This is because MV Agusta’s current financial predicament is due primarily from the company’s massive debt accumulation, which now totals over €40 million.

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MV Agusta Working on New Four-Cylinder Platform

04/14/2015 @ 3:32 pm, by Jensen Beeler18 COMMENTS

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Even though we just finished covering the Red Bull Grand Prix of the Americas, Yours Truly is still on the road…and I’m actually all the way out in Saint-Jean-Cap-Ferrat (near Nice, France) for the international press launch for the MV Agusta Turismo Veloce 800.

We have just had the media debrief on the new Adventure-Sport machine, where MV Agusta President and CEO Giovanni Castiglioni had some interesting news.

First, the Turismo Veloce is the last of the new three-cylinder models from MV Agusta, as the Italian manufacturer feels it has completely exhausted the market segments for the three-cylinder platform.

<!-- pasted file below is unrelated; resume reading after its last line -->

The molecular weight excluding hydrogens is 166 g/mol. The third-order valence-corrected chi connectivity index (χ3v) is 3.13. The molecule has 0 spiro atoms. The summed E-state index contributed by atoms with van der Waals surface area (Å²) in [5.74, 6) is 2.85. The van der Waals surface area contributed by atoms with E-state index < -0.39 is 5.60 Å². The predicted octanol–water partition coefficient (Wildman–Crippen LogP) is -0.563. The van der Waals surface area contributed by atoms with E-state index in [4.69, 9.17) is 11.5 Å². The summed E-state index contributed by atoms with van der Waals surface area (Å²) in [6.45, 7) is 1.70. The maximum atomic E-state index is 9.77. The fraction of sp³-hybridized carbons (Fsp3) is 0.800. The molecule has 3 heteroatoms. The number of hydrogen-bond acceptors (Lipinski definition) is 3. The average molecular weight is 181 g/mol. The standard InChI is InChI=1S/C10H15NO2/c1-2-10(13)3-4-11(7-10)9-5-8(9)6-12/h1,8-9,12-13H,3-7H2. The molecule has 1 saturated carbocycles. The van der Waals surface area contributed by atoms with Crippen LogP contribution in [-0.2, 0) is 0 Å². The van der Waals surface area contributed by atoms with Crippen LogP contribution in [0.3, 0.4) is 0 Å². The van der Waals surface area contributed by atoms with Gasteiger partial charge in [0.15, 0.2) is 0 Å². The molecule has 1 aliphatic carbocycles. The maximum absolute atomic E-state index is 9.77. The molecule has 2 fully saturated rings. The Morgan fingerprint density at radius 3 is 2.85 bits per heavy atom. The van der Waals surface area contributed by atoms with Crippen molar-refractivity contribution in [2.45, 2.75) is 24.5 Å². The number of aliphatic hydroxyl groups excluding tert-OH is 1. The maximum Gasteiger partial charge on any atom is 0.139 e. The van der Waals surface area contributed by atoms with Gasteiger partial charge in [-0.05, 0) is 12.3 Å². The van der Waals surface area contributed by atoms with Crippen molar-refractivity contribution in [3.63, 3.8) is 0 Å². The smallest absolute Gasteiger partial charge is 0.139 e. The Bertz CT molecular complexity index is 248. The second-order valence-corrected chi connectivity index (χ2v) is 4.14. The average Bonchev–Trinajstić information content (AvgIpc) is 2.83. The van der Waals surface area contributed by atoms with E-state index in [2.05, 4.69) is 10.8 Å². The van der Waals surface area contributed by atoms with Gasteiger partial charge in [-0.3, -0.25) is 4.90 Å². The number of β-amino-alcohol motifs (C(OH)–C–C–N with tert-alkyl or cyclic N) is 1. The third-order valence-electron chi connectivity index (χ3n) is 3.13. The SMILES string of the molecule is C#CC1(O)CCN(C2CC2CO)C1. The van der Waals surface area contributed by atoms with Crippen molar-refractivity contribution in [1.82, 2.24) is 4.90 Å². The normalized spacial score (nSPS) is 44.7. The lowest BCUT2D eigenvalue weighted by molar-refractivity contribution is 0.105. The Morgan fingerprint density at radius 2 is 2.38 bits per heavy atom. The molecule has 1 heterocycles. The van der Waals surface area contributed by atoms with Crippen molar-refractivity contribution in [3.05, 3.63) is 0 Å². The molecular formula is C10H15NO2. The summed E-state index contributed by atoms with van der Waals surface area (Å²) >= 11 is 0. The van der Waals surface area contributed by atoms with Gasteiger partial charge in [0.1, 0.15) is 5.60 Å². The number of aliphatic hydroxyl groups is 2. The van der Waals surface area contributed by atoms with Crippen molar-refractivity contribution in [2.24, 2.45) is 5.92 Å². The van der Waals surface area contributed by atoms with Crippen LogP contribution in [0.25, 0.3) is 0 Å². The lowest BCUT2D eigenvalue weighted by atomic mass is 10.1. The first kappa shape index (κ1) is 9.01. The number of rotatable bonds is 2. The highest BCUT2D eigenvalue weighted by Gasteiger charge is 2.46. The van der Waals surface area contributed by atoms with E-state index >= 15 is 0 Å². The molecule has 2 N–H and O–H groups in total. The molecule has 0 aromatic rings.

Second, the MV Agusta is in the process of bringing out an all-new four-cylinder platform, which we presumably will start seeing as early as the 2015 EICMA show, as MV Agusta expects to debut four new models for 2016.

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MV Agusta Factory Flooded by Nearby Lake

11/18/2014 @ 3:51 pm, by Jensen Beeler7 COMMENTS

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After torrential rains this weekend, the MV Agusta factory has been flooded by the nearby Lake Varese. The MV Agusta factory sits on the edge of the lake, and the recent weather has brought the waterline to include the Italian company’s R&D, racing, and testing facilities.

Because of the flooding (nearly a meter higher than usual), production has been halted, and the ~100 employees have been sent home. It’s not clear how long the flooding will continue in Varese, though the current weather, and future forecasts, are favorable to the water subsiding.